The Telegraph
Since 1st March, 1999
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Bill clout for local bodies
- State role in urban management pared, free rein for municipalities

The state has set in motion a plan to reduce its role in the management of cities and towns, vesting in the municipal corporations and municipalities wide-ranging powers to handle almost every aspect of urban life.

Scheduled to be tabled in the Assembly next Monday, the West Bengal Municipal Corporation Bill, 2002, initially aims at giving all the state’s municipalities and corporations — including the 36 in and around the city, but excluding Calcutta — a free hand in sectors that were, till date, under the control of the state government. Similar amendments will be made in the Calcutta Municipal Corporation Act, officials said.

The Bill is the outcome of a visit to South Africa by municipal affairs and urban development minister Asok Bhattacharya a couple of months ago, officials said. Though the entourage visited several South African cities, Durban, with a large Indian population, was deemed best suited to be a model for the state’s urban areas, the minister felt.

One of the most important aspects of the Bill is the proposal to bring every urban area in the state under a uniform tax net. Mobilisation of resources to fund development was one of the major concerns of the government, officials said.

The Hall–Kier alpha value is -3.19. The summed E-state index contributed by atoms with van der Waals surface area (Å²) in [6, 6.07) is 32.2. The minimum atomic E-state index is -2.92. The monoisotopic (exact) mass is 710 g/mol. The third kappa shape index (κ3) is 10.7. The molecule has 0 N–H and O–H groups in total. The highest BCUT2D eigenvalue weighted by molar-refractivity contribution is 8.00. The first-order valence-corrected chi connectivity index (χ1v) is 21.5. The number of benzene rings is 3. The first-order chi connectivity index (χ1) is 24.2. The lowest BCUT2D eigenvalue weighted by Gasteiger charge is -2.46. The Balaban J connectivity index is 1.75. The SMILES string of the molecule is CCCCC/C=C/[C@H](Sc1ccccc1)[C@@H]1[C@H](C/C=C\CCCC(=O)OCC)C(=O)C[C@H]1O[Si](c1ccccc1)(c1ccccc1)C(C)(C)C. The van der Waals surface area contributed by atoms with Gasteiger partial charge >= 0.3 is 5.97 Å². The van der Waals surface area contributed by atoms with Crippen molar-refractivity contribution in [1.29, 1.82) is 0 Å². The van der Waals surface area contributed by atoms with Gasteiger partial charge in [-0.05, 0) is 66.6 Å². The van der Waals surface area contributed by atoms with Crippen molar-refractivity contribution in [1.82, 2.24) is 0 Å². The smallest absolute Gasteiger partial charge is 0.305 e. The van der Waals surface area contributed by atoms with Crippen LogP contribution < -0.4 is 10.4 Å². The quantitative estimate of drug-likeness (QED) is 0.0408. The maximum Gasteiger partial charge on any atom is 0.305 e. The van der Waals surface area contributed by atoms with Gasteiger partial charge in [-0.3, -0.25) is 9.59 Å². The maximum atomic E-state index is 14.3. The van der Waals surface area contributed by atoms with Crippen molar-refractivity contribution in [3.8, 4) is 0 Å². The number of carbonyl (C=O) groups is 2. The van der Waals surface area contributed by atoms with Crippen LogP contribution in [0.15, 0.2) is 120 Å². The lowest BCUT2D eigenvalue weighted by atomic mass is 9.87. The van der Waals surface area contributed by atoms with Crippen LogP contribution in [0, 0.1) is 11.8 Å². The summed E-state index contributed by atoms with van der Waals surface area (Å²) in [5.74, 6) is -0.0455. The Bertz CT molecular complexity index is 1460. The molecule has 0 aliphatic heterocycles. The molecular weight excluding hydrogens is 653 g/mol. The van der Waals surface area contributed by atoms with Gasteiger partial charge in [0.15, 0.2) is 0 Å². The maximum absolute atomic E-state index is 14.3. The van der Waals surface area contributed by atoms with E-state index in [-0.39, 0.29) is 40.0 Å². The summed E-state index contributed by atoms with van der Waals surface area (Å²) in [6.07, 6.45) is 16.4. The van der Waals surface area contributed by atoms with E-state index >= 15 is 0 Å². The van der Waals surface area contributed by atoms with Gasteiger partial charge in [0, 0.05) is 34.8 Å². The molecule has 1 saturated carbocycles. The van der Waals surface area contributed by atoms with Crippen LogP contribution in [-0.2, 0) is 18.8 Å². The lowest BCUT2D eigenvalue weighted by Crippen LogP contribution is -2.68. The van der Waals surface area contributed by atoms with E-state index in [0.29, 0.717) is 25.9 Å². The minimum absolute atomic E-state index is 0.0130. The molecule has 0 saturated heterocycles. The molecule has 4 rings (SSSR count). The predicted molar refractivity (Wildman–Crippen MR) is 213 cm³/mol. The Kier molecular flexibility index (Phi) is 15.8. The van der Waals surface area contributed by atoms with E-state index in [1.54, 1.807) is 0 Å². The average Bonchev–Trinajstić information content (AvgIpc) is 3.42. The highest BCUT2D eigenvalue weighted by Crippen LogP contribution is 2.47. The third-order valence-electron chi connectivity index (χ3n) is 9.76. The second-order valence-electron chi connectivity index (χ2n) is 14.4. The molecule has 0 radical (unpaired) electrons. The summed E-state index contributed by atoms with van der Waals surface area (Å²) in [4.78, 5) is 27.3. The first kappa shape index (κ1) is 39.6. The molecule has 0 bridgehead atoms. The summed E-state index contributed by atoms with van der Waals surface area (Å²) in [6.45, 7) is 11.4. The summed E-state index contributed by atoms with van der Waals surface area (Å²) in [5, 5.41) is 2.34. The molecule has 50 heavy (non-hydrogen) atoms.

The Bill also aims at bringing about sweeping changes in many sectors that were, hitherto, not the headache of local self-governance. From sports to culture, education to generating employment, the Bill is aimed at ensuring “power to the people”.

The Bill also hands over to the municipalities and corporations the planned development of new areas, removal of encroachment, tackling of pollution, maintenance of fire-safety norms, social endeavours, improvement of the transport system, construction of shelter for the homeless, reclamation of wasteland and even organising fairs, festivals and seminars.

The Bill also seeks to make all mayors and chairpersons of civic bodies “whole-timers” in their jobs. Mayor Subrata Mukherjee now gets Rs 3,000 as monthly remuneration; Howrah mayor Gopal Mukherjee Rs 2,350; Asansol mayor Shyamal Mukherjee Rs 1,700; and Chandernagore mayor Amiya Das Rs 1,500. All of them (Mukherjee after amendments to the CMC Act) can expect substantial ‘hikes’.

The introduction of a vigilance authority in the form of a directorate of local bodies, with access to every information available with every civic body, has also been proposed.

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